After the backlash to these cases, the government closed immigration detention facilities for around thirty years starting in 1954. At the same time, the Supreme Court began reevaluating the legality of civil confinement, now largely based on perceived dangerousness, and critiquing the supposedly paternalistic rationales of the nineteenth century. In a series of cases during the 1960s and 1970s, the Court undermined the parens patriae doctrine, instead placing most forms of civil confinement under the police power and subjecting them to constitutional scrutiny. Using the constitutional guarantees of substantive and procedural due process and equal protection, the Court created a new rubric to govern civil confinement. The Court evaluated justifications on which the confinement must be based, the relationship between those justifications and the length of detention, and what burden the government must meet to prove them. I call this new schema-- or the constitutional law that restricts the government's power to civilly confine--civil confinement law.

During the creation of civil confinement law, the constitutionality of immigration detention went largely unexamined because of its prior termination at the policy level. At the end of the twentieth century, when the Court first reexamined immigration detention, it seemed that civil confinement law would govern. But in 2003, the Court abruptly changed course, carving out a new exceptionalism from the civil confinement rubric for immigration detention. The Court has now normalized immigration detention as an exceptionalist carveout from other forms of civil confinement. It has justified this exceptionalism by its timelessness--the idea that immigration detention has always been different, justifying a difference today in the constitutional carceral schemes we apply to detained citizens versus detained noncitizens.

This Article makes two contributions. First, it explains how immigration detention grew out of state projects to regulate the poor through carceral control and was subject to the same constitutional rules as other state civil confinement facilities. Second, it shows how the Court's failure to include immigration detention in its initial constitutional regulation of civil confinement was an accident of history, coinciding with immigration detention's temporary termination. Through unpacking both of these contributions, this Article demonstrates that immigration detention exceptionalism is a modern doctrine rather than a timeless classification.

Part I describes the initial paternalistic justifications for civil confinement, as well as the court-approved summary processes required to confine people. Part II explains the birth of federal immigration detention as, in part, a response to the confinement of immigrants in state civil facilities. Part III describes civil confinement based increasingly on dangerousness in the mid-twentieth century, and traces judicial anxiety about its lack of constitutional regulation through Japanese American internment and McCarthy-era immigration detention. Part IV charts the Supreme Court's construction of a rubric for civil confinement law, as well as the Court's shift from assimilating immigration detention into civil confinement law to carving it out as exceptional. Part V briefly explores the reasons for the Court's switch and examines how lower courts have handled the tension between immigration detention exceptionalism and civil confinement law.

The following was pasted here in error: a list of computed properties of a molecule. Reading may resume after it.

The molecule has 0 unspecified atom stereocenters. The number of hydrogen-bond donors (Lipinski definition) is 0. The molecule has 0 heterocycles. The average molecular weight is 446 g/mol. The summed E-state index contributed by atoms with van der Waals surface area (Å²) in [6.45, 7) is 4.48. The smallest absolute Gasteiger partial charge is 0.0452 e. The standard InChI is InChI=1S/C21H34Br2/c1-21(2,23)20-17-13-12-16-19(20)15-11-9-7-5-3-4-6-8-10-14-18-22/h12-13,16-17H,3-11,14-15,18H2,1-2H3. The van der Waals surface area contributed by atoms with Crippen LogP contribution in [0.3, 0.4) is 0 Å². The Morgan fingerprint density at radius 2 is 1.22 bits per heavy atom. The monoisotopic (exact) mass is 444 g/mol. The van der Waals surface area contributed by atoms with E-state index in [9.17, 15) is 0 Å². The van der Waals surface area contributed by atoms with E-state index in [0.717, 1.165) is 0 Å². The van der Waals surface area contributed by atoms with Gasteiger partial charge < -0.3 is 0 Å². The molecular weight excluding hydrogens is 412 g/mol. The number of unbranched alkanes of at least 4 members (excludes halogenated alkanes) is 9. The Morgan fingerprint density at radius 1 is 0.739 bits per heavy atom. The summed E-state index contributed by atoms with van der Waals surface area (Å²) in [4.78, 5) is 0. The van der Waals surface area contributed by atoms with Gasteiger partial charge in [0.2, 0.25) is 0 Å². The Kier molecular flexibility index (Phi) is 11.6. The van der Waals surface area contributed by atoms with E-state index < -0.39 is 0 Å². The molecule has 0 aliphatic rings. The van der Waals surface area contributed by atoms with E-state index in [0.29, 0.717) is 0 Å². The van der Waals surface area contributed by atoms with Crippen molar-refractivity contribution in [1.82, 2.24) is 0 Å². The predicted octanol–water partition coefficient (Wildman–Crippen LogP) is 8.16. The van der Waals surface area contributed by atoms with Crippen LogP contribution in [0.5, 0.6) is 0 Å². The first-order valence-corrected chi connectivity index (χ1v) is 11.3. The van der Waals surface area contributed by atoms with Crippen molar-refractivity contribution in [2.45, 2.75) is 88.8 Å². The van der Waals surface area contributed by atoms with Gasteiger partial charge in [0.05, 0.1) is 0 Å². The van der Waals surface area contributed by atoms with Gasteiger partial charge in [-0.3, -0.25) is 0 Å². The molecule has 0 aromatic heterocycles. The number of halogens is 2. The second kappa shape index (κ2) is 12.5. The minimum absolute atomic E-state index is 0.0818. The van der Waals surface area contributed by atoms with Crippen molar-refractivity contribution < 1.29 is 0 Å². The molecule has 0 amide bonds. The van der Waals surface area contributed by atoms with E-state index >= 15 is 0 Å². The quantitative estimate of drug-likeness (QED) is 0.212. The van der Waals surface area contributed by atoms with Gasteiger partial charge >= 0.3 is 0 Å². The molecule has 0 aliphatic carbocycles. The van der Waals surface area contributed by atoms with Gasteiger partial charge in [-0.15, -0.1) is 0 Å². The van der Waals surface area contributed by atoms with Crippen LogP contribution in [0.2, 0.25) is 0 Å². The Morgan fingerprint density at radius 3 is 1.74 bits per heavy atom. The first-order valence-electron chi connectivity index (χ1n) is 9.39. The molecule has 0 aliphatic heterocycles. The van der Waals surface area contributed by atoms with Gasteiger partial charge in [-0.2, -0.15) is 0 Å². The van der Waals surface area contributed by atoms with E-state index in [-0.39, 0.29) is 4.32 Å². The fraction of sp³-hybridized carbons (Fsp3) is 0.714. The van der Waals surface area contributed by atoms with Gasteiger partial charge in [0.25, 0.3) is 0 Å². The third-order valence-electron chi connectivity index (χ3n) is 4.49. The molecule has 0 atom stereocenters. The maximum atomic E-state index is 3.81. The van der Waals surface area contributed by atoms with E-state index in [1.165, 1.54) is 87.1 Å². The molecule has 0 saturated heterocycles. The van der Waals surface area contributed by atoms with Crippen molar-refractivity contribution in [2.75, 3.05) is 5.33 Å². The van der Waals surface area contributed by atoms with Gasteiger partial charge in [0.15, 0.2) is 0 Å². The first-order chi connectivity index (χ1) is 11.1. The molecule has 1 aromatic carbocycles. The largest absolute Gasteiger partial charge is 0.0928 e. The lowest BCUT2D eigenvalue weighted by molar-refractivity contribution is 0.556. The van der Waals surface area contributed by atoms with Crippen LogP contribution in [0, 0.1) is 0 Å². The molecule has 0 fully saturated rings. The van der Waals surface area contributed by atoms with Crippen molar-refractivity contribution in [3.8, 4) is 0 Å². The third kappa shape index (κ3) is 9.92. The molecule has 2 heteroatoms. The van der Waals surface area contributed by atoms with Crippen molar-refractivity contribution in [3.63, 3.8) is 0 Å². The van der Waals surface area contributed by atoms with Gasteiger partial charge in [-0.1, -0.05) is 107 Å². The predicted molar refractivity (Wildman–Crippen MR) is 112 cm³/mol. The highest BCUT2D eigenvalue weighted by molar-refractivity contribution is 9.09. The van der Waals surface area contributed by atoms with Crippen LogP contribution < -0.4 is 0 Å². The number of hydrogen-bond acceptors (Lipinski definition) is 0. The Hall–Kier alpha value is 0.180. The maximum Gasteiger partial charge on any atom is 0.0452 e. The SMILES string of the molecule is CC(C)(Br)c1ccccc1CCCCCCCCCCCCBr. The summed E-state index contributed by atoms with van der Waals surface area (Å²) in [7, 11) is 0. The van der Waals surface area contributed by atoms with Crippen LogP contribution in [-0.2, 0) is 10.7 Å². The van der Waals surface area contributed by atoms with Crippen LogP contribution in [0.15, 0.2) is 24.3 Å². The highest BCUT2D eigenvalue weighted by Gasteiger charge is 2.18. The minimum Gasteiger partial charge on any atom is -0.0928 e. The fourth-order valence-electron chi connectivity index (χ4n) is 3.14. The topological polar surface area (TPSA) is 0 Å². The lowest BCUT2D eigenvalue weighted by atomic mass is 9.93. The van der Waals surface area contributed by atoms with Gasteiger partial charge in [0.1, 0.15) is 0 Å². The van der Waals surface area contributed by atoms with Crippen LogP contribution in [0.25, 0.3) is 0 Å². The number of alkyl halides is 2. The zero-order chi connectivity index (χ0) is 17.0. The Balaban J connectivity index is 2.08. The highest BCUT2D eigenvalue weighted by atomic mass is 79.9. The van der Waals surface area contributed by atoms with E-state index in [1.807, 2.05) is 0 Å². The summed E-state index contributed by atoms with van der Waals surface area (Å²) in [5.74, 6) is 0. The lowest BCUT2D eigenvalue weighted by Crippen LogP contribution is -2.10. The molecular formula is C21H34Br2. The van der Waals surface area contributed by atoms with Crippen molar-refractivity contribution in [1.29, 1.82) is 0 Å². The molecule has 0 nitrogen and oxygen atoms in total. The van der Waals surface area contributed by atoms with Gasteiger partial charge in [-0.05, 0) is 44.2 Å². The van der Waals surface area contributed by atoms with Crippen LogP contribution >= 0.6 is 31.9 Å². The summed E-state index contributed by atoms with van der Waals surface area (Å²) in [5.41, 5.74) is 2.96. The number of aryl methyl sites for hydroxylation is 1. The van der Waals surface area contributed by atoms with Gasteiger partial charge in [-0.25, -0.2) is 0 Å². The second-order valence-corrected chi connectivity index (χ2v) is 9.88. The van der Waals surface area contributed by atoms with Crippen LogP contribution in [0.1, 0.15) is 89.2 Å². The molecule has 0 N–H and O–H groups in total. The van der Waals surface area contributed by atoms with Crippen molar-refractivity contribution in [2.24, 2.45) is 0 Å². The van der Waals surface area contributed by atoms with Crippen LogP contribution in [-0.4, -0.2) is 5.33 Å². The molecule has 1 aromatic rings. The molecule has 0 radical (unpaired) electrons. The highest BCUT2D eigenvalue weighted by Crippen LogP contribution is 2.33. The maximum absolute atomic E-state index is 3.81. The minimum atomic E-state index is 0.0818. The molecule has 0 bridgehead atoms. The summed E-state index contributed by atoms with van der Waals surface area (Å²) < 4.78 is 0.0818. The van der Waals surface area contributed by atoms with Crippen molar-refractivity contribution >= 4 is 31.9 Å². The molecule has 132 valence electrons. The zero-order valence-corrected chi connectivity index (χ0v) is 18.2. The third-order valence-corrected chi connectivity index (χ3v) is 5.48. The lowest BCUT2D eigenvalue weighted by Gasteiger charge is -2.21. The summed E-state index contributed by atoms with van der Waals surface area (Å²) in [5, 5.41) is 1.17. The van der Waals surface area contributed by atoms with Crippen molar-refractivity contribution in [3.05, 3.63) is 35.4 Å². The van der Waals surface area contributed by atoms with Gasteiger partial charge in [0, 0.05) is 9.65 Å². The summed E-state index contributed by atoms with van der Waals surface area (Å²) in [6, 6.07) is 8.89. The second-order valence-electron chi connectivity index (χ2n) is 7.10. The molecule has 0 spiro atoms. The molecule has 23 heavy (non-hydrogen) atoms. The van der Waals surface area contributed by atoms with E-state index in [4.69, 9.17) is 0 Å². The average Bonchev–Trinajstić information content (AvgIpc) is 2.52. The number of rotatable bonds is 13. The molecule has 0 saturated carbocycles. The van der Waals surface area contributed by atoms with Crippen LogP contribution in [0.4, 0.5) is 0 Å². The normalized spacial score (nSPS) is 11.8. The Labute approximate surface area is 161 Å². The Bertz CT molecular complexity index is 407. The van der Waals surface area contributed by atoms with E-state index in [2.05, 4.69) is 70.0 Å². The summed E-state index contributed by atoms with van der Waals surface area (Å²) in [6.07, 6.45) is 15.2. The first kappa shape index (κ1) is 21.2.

[. . .]

In early experiments with confinement, constitutional law used to tolerate a civil confinement landscape with little process. Courts were unwilling to question the paternalistic justifications put forward by the states for warehousing their poor. As mass civil confinement continued to grow and swept in more explicitly dangerousness-based rationales, alongside a vast expansion of state and federal administrative power, courts eventually became more skeptical of unchecked power to civilly confine. This skepticism has manifested in a civil confinement law jurisprudence that, while allowing for civil confinement, limits the grounds for its justifications, puts the government to an evidentiary burden, and requires a neutral assessment before the government can lock someone away.

The Court's new exceptionalist carveout from this law for immigration detention ignores this progression of constitutional law and history. Modern historians see nineteenth- and early-twentieth-century civil confinement as about “social control” of perceived deviants rather than true benevolence. Immigrants, in many ways, were an original target for social control. The category of “deviant other” morphed from Irish Catholic immigrants to Chinese immigrants to supposedly unreformable or unassimilable categories of “dangerous” people. Through these dangerousness-based forms of civil confinement, the courts saw more clearly the hazards to individual liberty of a constitutionally unregulated confinement scheme alongside the explicitly punitive criminal system and began synthesizing constitutional limits. But it's hardly surprising that when the legal community began to reject mass civil confinement in the second half of the twentieth century and to question the paternalism of its initial justifications, immigration detention was the first domino to fall. Ironically, of course, immigration detention's vanguard position in the public backlash meant that the Court had no cause to address it when reevaluating the constitutional regulation necessary to check other forms of civil confinement.

Through basing immigration detention exceptionalism on history, the Court effectively lifted the nineteenth-century approval of summary process for paternalistic civil confinement selectively into immigration detention, despite a half century of civil confinement law precedent to the contrary. This Article's reevaluation of the history of civil confinement highlights the Court's error. Immigration detention was not uniquely excepted from constitutional scrutiny at the turn of the nineteenth century: all civil confinement was. Only because immigration detention was so exceptionally condemned in the mid-century did it escape constitutional scrutiny in the 1970s. This additional historical context allows us to reject the persistent narrative of immigration detention as enduringly exceptional and instead question why, under modern doctrine, the Court has chosen to carve out immigration detention as different.

Forrester Fellow, Tulane University Law School.